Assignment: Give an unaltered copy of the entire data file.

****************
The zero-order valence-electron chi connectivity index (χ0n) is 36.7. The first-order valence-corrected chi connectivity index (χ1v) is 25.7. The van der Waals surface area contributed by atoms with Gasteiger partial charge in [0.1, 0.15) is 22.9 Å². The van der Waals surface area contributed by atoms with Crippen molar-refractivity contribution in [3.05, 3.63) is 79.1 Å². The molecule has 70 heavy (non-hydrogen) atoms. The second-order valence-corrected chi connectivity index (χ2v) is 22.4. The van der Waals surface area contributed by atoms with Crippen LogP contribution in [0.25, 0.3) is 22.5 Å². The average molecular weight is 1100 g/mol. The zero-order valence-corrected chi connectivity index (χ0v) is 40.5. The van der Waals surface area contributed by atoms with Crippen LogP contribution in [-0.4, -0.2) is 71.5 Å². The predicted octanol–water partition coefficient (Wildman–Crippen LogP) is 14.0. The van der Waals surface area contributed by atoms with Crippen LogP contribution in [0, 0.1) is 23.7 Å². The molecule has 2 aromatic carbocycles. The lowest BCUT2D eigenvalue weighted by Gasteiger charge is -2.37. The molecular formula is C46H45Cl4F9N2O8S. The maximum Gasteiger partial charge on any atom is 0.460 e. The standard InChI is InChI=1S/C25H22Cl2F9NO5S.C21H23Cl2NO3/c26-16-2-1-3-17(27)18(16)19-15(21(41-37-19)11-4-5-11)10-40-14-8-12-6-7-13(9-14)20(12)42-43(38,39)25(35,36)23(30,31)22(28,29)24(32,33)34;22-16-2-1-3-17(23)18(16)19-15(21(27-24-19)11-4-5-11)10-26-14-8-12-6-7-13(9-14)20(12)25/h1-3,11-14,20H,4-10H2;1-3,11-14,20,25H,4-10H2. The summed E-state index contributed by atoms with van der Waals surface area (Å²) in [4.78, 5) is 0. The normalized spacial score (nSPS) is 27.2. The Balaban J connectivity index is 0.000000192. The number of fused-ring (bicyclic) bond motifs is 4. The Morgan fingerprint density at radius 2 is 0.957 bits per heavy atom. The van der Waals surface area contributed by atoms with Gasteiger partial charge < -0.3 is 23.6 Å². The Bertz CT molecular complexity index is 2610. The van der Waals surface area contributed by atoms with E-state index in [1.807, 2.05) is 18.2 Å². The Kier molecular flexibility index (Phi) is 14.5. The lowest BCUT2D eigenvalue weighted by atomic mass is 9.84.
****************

The zero-order valence-electron chi connectivity index (χ0n) is 36.7. The first-order valence-corrected chi connectivity index (χ1v) is 25.7. The van der Waals surface area contributed by atoms with Gasteiger partial charge in [0.1, 0.15) is 22.9 Å². The van der Waals surface area contributed by atoms with Crippen molar-refractivity contribution in [3.05, 3.63) is 79.1 Å². The molecule has 70 heavy (non-hydrogen) atoms. The second-order valence-corrected chi connectivity index (χ2v) is 22.4. The van der Waals surface area contributed by atoms with Crippen LogP contribution in [0.25, 0.3) is 22.5 Å². The average molecular weight is 1100 g/mol. The zero-order valence-corrected chi connectivity index (χ0v) is 40.5. The van der Waals surface area contributed by atoms with Crippen LogP contribution in [-0.4, -0.2) is 71.5 Å². The predicted octanol–water partition coefficient (Wildman–Crippen LogP) is 14.0. The van der Waals surface area contributed by atoms with Crippen LogP contribution in [0, 0.1) is 23.7 Å². The molecule has 2 aromatic carbocycles. The lowest BCUT2D eigenvalue weighted by Gasteiger charge is -2.37. The molecular formula is C46H45Cl4F9N2O8S. The maximum Gasteiger partial charge on any atom is 0.460 e. The standard InChI is InChI=1S/C25H22Cl2F9NO5S.C21H23Cl2NO3/c26-16-2-1-3-17(27)18(16)19-15(21(41-37-19)11-4-5-11)10-40-14-8-12-6-7-13(9-14)20(12)42-43(38,39)25(35,36)23(30,31)22(28,29)24(32,33)34;22-16-2-1-3-17(23)18(16)19-15(21(27-24-19)11-4-5-11)10-26-14-8-12-6-7-13(9-14)20(12)25/h1-3,11-14,20H,4-10H2;1-3,11-14,20,25H,4-10H2. The summed E-state index contributed by atoms with van der Waals surface area (Å²) in [4.78, 5) is 0. The normalized spacial score (nSPS) is 27.2. The Balaban J connectivity index is 0.000000192. The number of fused-ring (bicyclic) bond motifs is 4. The Morgan fingerprint density at radius 2 is 0.957 bits per heavy atom. The van der Waals surface area contributed by atoms with Gasteiger partial charge < -0.3 is 23.6 Å². The Bertz CT molecular complexity index is 2610. The van der Waals surface area contributed by atoms with E-state index in [1.807, 2.05) is 18.2 Å². The Kier molecular flexibility index (Phi) is 14.5. The lowest BCUT2D eigenvalue weighted by atomic mass is 9.84.